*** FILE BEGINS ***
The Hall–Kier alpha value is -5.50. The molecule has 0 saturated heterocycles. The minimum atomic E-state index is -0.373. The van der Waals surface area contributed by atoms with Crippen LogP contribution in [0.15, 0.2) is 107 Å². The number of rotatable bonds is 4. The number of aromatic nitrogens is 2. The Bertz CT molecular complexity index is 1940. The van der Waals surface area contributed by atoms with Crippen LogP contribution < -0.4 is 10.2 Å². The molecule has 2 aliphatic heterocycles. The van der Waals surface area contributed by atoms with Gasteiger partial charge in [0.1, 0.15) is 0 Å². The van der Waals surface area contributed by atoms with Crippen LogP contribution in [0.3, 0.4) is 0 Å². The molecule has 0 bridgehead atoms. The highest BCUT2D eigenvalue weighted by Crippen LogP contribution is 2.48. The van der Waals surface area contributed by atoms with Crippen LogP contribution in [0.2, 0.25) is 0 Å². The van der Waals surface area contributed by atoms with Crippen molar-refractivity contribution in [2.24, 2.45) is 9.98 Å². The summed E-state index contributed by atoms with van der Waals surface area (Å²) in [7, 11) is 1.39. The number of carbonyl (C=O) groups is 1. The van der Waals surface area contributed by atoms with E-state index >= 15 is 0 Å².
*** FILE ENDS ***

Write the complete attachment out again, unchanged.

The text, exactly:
The Hall–Kier alpha value is -5.50. The molecule has 0 saturated heterocycles. The minimum atomic E-state index is -0.373. The van der Waals surface area contributed by atoms with Crippen LogP contribution in [0.15, 0.2) is 107 Å². The number of rotatable bonds is 4. The number of aromatic nitrogens is 2. The Bertz CT molecular complexity index is 1940. The van der Waals surface area contributed by atoms with Crippen LogP contribution < -0.4 is 10.2 Å². The molecule has 2 aliphatic heterocycles. The van der Waals surface area contributed by atoms with Gasteiger partial charge in [0.1, 0.15) is 0 Å². The van der Waals surface area contributed by atoms with Crippen LogP contribution in [0.3, 0.4) is 0 Å². The molecule has 0 bridgehead atoms. The highest BCUT2D eigenvalue weighted by Crippen LogP contribution is 2.48. The van der Waals surface area contributed by atoms with Crippen LogP contribution in [0.2, 0.25) is 0 Å². The van der Waals surface area contributed by atoms with Crippen molar-refractivity contribution in [2.24, 2.45) is 9.98 Å². The summed E-state index contributed by atoms with van der Waals surface area (Å²) in [7, 11) is 1.39. The number of carbonyl (C=O) groups is 1. The van der Waals surface area contributed by atoms with E-state index >= 15 is 0 Å².